In this July 3, 2020 file photo, World Health Organization (WHO) Director-General Tedros Adhanom Ghebreyesus attends a press conference organised by the Geneva Association of United Nations Correspondents (ACANU) amid the COVID-19 outbreak, caused by the novel coronavirus, at the WHO headquarters in Geneva. (FABRICE COFFRINI / POOL / AFP)
The World Health Organization's director-general said on Monday its COVAX plan, the global program for the fair distribution of future vaccines, would ensure priority goes to those most at risk.
There are some 200 vaccines for COVID-19 currently in clinical and pre-clinical testing, according to the WHO
Speaking at a WHO news conference on Monday, Tedros Adhanom Ghebreyesus said: "The overarching goal of the COVAX Facility is to ensure that all countries have access to vaccines at the same time, and that priority is given to those most at risk, including health workers, older people and others at the highest risk."
Tedros said that the plan will help bring the pandemic under control and stressed that the race for a vaccine is a global effort and not a contest that only the rich can win.
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"The COVAX Facility enables governments to spread the risk of vaccine development and ensure their populations can have early access to effective vaccines," Tedros said.
"Even more importantly, the COVAX Facility is the mechanism that will enable a globally coordinated roll-out for the greatest possible impact. The COVAX Facility will help to bring the pandemic under control, save lives, accelerate the economic recovery and ensure that the race for vaccines is a collaboration, not a contest."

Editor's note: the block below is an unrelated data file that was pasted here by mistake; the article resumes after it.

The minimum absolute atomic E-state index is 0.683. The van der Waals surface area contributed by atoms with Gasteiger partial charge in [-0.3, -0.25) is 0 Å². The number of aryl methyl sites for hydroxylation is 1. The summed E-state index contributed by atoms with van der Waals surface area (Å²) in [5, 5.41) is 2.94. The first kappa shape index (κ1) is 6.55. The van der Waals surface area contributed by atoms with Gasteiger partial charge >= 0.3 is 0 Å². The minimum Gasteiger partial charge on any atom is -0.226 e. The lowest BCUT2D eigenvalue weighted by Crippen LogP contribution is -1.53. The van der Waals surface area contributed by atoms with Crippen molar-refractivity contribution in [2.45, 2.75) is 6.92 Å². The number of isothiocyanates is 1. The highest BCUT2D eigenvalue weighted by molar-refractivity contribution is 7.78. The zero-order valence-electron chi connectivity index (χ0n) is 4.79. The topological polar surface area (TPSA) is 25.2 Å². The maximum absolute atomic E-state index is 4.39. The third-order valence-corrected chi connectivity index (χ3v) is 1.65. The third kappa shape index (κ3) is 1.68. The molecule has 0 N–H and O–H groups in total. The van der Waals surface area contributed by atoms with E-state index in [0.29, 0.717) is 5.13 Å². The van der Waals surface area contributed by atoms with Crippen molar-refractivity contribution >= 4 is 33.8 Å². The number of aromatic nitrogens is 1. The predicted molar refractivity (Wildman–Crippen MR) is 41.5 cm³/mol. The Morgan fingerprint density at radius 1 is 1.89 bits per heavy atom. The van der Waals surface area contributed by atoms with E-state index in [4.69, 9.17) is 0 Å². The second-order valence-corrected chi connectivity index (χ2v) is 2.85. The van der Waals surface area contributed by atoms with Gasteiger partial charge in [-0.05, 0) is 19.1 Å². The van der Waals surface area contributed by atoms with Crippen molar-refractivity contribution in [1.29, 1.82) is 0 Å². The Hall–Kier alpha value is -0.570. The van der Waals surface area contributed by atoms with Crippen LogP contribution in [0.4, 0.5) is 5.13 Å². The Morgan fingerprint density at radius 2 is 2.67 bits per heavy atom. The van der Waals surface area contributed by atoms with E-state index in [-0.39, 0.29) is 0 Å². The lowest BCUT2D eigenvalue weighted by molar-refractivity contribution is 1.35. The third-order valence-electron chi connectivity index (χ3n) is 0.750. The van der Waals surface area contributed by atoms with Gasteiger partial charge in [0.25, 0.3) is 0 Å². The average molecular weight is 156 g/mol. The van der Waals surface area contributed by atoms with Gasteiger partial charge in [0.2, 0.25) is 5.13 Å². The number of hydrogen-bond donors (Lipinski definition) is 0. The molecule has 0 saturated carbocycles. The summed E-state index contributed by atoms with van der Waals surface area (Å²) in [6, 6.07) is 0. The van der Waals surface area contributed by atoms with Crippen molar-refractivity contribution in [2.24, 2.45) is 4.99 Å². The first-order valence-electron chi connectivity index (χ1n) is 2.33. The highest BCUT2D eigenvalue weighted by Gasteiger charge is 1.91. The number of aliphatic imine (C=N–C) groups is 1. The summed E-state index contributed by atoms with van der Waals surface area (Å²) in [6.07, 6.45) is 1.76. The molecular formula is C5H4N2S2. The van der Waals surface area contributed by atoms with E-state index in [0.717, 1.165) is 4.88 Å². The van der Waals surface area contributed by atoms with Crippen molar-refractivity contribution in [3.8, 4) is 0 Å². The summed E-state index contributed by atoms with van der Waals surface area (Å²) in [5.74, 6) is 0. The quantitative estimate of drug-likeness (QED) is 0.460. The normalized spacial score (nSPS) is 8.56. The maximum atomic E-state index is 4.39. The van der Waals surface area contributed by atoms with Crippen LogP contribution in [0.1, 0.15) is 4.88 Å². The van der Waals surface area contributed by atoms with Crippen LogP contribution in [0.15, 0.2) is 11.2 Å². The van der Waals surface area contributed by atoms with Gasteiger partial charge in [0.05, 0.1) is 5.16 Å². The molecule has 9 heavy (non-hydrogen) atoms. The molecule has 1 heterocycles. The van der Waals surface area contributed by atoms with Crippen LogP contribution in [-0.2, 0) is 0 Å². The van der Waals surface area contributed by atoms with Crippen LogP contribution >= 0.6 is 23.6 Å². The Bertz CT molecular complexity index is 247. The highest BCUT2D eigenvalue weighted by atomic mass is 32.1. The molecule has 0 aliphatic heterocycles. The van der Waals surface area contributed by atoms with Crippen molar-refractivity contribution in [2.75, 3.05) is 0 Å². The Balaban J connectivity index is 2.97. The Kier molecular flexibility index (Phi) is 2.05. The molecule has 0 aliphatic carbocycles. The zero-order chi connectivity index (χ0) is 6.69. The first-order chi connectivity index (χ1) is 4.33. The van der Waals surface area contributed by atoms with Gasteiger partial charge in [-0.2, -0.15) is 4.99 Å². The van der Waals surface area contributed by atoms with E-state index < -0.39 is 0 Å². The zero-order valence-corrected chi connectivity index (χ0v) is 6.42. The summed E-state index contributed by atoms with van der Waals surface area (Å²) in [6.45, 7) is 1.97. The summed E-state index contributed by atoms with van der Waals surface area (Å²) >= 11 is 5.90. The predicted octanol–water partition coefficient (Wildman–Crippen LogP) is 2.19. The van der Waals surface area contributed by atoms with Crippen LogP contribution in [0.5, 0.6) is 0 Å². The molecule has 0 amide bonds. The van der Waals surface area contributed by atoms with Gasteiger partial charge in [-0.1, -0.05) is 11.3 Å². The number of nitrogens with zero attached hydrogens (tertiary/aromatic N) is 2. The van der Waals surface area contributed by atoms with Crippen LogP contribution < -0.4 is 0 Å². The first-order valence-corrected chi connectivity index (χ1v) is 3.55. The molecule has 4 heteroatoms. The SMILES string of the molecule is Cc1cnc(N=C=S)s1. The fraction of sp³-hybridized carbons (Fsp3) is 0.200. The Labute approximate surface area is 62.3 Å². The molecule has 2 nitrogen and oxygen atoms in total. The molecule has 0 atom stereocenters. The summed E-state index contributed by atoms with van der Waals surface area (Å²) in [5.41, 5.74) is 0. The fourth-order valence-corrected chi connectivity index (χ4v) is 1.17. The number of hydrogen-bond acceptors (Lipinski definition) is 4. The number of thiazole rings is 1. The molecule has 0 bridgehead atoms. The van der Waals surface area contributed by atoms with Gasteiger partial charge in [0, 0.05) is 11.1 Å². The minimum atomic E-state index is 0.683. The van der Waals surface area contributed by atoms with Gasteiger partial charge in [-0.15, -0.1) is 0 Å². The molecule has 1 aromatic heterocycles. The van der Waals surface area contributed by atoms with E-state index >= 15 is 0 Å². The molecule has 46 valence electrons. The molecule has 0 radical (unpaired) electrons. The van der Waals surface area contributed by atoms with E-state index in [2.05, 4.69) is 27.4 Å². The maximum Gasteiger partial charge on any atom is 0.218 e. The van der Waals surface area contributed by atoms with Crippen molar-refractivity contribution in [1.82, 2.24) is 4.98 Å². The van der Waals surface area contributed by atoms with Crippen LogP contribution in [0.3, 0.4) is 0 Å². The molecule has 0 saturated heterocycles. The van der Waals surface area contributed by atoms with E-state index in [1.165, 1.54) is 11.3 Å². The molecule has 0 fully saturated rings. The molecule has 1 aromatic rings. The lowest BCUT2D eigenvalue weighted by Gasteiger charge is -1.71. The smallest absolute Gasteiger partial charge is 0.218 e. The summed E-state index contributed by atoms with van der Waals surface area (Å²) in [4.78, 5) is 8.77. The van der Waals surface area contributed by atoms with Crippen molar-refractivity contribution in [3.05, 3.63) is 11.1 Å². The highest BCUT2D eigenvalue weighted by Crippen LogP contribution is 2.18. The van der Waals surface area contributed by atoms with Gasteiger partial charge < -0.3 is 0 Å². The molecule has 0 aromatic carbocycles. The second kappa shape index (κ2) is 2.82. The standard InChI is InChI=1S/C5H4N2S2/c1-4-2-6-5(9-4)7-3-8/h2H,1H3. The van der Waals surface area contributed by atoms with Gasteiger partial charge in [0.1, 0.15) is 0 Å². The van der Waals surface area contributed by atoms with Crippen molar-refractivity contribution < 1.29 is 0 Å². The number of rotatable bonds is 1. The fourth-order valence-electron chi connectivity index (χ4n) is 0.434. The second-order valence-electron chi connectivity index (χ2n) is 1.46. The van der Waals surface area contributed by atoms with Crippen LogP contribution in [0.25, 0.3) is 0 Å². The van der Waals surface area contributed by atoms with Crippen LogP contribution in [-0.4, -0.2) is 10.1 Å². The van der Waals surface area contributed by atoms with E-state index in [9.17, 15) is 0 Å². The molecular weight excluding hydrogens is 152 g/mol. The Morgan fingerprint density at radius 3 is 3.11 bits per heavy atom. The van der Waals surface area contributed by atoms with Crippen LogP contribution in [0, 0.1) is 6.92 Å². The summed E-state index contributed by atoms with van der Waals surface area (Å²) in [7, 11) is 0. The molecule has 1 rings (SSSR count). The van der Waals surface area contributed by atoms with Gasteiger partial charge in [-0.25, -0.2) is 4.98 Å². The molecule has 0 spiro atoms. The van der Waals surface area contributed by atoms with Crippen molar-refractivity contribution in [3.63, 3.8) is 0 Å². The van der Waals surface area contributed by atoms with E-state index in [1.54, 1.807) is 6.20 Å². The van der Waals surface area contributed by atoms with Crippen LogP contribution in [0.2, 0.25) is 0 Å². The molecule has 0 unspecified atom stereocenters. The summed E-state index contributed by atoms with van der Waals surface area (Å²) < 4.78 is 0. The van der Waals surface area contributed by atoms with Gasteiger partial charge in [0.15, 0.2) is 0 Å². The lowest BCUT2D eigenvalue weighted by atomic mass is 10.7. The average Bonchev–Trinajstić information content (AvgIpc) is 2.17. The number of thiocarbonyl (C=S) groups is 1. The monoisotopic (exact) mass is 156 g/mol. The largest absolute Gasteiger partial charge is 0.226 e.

He added: "The fastest route to ending the pandemic and accelerating the global economic recovery is to ensure some people are vaccinated in all countries, not all people in some countries."
The director-general said the aim is to have 2 billion doses of vaccine by the end of 2021.
There are some 200 vaccines for COVID-19 currently in clinical and pre-clinical testing, according to the WHO.
Although the WHO is encouraged to see a large number of countries signed up to the COVAX Facility, Tedros admitted there are still challenges ahead.
"For the ACT Accelerator to work as planned, it must be funded. So far, US$3 billion has been invested. This has resulted in a very successful start-up phase, but it is only a tenth of the remaining US$35 billion needed for scale-up and impact," he said, pointing out that US$15 billion is needed to "maintain momentum and stay on track for our ambitious timelines".
"Our challenge now is to take the tremendous promise of the ACT Accelerator and COVAX to scale," Tedros said.
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The director-general noted WHO estimates that "once an effective vaccine has been distributed, and international travel and trade is fully restored, the economic gains will far outweigh the $38 billion investment required for the ACT Accelerator".
In marking the 75th anniversary of the founding of the United Nations, Tedros said the WHO had three messages.
"First, the pandemic must motivate us to redouble our efforts to achieve the Sustainable Development Goals, not become an excuse for missing them. Second, we must prepare for the next pandemic now. And third, we must move heaven and earth to ensure equitable access to diagnostics, therapeutics and vaccines," he said.
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